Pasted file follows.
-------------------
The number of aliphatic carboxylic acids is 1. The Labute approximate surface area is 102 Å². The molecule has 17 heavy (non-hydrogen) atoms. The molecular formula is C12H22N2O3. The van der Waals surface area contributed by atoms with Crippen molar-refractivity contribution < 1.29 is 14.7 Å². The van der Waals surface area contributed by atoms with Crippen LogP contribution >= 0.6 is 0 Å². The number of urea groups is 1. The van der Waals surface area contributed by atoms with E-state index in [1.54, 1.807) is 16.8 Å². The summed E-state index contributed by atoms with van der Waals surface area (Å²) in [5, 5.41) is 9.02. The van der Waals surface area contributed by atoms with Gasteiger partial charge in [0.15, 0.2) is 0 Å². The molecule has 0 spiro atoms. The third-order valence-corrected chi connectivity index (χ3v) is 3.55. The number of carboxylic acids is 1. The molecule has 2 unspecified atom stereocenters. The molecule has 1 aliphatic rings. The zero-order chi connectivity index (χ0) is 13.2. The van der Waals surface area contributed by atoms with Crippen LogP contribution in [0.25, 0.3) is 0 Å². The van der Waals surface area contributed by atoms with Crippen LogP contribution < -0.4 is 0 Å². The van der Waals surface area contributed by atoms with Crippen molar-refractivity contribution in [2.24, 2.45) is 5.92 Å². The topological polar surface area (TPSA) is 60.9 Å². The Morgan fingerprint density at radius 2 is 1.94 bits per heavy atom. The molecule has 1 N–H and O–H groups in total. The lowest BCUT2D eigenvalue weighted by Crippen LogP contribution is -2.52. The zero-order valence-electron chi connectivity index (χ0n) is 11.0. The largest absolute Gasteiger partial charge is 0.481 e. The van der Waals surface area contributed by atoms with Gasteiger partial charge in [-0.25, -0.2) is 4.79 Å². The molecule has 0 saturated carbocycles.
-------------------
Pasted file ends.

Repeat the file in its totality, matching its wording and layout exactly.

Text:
The number of aliphatic carboxylic acids is 1. The Labute approximate surface area is 102 Å². The molecule has 17 heavy (non-hydrogen) atoms. The molecular formula is C12H22N2O3. The van der Waals surface area contributed by atoms with Crippen molar-refractivity contribution < 1.29 is 14.7 Å². The van der Waals surface area contributed by atoms with Crippen LogP contribution >= 0.6 is 0 Å². The number of urea groups is 1. The van der Waals surface area contributed by atoms with E-state index in [1.54, 1.807) is 16.8 Å². The summed E-state index contributed by atoms with van der Waals surface area (Å²) in [5, 5.41) is 9.02. The van der Waals surface area contributed by atoms with Gasteiger partial charge in [0.15, 0.2) is 0 Å². The molecule has 0 spiro atoms. The third-order valence-corrected chi connectivity index (χ3v) is 3.55. The number of carboxylic acids is 1. The molecule has 2 unspecified atom stereocenters. The molecule has 1 aliphatic rings. The zero-order chi connectivity index (χ0) is 13.2. The van der Waals surface area contributed by atoms with Crippen LogP contribution in [0.25, 0.3) is 0 Å². The van der Waals surface area contributed by atoms with Crippen LogP contribution < -0.4 is 0 Å². The van der Waals surface area contributed by atoms with Crippen molar-refractivity contribution in [2.24, 2.45) is 5.92 Å². The topological polar surface area (TPSA) is 60.9 Å². The Morgan fingerprint density at radius 2 is 1.94 bits per heavy atom. The molecule has 1 N–H and O–H groups in total. The lowest BCUT2D eigenvalue weighted by Crippen LogP contribution is -2.52. The zero-order valence-electron chi connectivity index (χ0n) is 11.0. The largest absolute Gasteiger partial charge is 0.481 e. The van der Waals surface area contributed by atoms with Gasteiger partial charge in [-0.25, -0.2) is 4.79 Å². The molecule has 0 saturated carbocycles.